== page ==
Last week STAR exhibited at the Northamptonshire Business Expo in Corby. It’s always been notoriously hard to know how much business (if any) to attribute directly to this kind of event. Are we just showing our faces and pressing the flesh? Or looking to find genuinely warm leads? Or just collecting business cards from people we can’t remember the next week? (Apologies if that last sentence offends anyone we met …)
In these times, when so much promotion is done via electronic media, is there any real value in meeting people face-to-face? Particularly if it’s only for a few moments as they meander around the stalls, only stopping to talk if your confectionery selection looks tempting?
Personally, I believe there still is value in talking to people ‘in the flesh’; perhaps I’m just showing my age. (See photo below of the ‘two old geezers’, as our marketing consultant described us – thank you – with Sophie, the newest addition to our team).
I believe the adage ‘people buy from people’ still rings true, even in times when a majority do their retail shopping on-line.
A Rather Quaint Idea: Talking To Actual People
According to research website gurufocus “The most common (B2C) purchases made online are for electronics and digital media, including video games, music downloads, e-books, computers and phones. The next sector is the fashion industry, with clothes and footwear accounting for almost one-third of online purchases. Forty-eight percent of people buy their groceries online, and 11% do all of their food shopping through an internet device”.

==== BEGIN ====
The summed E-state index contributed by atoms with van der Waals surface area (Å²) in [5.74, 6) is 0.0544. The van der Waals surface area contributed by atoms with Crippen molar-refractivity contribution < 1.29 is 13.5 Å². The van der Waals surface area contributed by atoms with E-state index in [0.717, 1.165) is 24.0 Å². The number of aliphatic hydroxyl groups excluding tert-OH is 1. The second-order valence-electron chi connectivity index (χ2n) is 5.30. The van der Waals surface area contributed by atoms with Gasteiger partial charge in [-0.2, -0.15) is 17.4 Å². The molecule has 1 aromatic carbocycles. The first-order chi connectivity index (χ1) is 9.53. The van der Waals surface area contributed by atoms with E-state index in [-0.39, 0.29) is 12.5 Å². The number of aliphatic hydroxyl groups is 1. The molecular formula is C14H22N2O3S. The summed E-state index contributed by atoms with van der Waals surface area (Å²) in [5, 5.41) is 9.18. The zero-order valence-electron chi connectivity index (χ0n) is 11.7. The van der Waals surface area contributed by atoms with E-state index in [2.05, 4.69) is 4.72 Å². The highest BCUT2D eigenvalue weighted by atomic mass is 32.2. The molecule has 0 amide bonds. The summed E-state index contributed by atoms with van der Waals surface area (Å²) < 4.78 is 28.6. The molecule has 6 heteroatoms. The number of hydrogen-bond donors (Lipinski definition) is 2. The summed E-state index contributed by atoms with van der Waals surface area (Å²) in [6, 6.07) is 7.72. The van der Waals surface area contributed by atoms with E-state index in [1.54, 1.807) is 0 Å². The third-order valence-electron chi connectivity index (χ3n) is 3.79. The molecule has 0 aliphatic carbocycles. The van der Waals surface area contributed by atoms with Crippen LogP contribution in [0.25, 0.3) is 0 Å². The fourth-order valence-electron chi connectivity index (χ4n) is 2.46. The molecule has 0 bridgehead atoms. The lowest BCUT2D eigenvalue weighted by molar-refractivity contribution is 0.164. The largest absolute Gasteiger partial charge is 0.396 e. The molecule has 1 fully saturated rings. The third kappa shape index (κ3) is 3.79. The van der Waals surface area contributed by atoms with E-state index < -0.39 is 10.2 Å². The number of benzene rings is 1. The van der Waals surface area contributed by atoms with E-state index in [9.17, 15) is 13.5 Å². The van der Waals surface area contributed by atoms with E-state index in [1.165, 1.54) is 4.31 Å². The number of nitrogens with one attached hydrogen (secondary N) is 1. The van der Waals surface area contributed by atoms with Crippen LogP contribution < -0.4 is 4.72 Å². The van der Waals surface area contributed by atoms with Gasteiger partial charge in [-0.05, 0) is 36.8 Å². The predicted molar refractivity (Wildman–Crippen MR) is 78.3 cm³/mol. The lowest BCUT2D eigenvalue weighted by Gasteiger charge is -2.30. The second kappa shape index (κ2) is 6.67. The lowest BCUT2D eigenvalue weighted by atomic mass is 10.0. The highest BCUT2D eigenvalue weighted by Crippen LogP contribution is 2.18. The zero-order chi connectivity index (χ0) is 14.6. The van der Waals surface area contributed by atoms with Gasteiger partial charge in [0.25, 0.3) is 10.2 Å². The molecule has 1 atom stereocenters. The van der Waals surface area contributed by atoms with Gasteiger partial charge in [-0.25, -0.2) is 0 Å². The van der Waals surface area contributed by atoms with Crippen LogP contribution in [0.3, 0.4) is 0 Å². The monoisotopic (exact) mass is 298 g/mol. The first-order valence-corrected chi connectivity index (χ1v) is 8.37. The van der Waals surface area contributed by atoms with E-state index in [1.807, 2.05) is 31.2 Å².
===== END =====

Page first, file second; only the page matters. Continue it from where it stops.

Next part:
What about B2B e-commerce? According to the statista website, “B2B e-commerce sales via a website amounted to roughly £96.5 billion in 2015. E-commerce accounted for a 19 percent share of total business turnover in the United Kingdom in 2015”. It doesn’t appear to split those figures out into products or services, but my guess is that the big majority is B2B products.
So, a lower percentage for B2B purchasing. Why? Most likely reason (I imagine) is a significantly higher ticket price. Not many business services can be bought on-line for £19.99. And if you’re an MD about to spend a million pounds on a new computer system, you don’t start by looking on Amazon.
Please don’t take any of this as definitive market research. These are just my musings on the eternal question: does face-to-face make a difference? Do buyers still want to meet (or at least have a phone call with) their potential service providers before making their decision?
My personal belief is yes. And we’ve already had a couple of enquiries back from the Expo. From people we met and actually spoke to: how quaint …